Stance of parties on backdating political donation law revealed
Most of the main parties did not ask for the law reforming political donations in Northern Ireland to be backdated when it was being considered, the Secretary of State said.
Only the Alliance Party proposed the measure should be implemented retrospectively to the start of 2014.
James Brokenshire said future gifts are to be published but was widely criticised after declining to apply the law to past donations.
He said: "I did not believe it right to impose retrospective regulations on people who donated in accordance with the rules as set out in law at the time."
Unlike the rest of the UK, the identities of donors have remained secret historically due to concerns about their security but critics are concerned the veil is harming accountability.
Seamus Magee, a retired head of the Electoral Commission in Northern Ireland, which regulates party finances, claimed the deal on party donations and loans must be part of the DUP/Conservative agreement to support the Government at Westminster.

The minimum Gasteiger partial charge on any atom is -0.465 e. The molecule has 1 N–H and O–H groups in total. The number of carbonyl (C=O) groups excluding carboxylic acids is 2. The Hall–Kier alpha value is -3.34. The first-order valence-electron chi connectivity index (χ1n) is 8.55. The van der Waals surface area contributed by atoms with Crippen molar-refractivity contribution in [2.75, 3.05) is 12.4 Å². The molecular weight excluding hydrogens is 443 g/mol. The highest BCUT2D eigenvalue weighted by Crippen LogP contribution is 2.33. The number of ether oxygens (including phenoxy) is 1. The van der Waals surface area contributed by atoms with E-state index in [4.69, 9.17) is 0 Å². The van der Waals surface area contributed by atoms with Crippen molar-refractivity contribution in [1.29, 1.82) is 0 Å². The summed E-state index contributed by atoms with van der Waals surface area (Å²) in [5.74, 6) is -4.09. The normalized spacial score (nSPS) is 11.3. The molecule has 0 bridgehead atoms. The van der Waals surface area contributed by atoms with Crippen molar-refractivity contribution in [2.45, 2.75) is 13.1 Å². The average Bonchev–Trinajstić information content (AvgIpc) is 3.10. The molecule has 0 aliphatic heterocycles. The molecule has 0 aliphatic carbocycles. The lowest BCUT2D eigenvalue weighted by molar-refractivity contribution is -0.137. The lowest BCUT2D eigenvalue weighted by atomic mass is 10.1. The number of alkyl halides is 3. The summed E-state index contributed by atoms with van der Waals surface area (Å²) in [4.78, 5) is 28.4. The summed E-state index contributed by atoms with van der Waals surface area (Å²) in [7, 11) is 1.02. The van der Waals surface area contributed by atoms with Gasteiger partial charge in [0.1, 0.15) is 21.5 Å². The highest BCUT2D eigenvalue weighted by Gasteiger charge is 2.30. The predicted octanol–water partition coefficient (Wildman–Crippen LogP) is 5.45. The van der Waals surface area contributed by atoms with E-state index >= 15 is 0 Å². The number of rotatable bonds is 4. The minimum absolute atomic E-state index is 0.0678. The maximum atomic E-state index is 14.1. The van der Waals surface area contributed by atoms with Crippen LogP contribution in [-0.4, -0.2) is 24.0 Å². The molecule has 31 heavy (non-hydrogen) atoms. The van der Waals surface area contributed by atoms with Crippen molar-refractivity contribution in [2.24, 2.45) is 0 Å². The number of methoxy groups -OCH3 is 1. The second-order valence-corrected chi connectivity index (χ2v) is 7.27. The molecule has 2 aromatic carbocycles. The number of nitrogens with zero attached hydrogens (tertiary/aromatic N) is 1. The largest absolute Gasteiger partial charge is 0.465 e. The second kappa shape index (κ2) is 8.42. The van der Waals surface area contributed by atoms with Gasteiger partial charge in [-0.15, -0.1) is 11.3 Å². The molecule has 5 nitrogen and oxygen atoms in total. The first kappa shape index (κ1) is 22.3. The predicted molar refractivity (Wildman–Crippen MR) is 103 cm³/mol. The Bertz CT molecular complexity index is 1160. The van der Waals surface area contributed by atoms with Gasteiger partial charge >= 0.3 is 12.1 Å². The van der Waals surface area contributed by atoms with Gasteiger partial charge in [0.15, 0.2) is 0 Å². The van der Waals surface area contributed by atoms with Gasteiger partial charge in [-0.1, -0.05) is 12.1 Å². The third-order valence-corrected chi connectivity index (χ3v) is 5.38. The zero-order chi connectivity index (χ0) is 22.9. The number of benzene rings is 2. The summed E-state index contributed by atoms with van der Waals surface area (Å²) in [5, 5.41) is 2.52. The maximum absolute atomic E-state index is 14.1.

Mr Brokenshire published submissions from party leaders on the issue.
DUP leader Arlene Foster wrote: "In addition to the more general question of whether to introduce full transparency, we are of the view that legislation to provide for this should apply to those donations and loans received following new legislative provisions taking effect."
Sinn Fein president Gerry Adams made no mention of backdating the measure.
He wrote: "Sinn Fein has repeatedly called for the highest levels of transparency in the funding of political parties.
"We have consistently called for an end to the practice of keeping the identity of donors secret and that the threshold for reporting donations should be lowered to £750."
Earlier this week, Sinn Fein's leader in Northern Ireland Michelle O'Neill criticised Mr Brokenshire for taking a "crass" decision pointing to a side deal with the Tories and the DUP.
The Alliance Party's David Ford accused Mr Brokenshire of offering "feeble excuses" for not applying the new law retrospectively.
The DUP has confirmed it received a Brexit donation before the referendum worth around £435,000 from a group of pro-union business people.
The money from the Constitutional Research Council was spent on pro-Brexit advertising throughout the UK.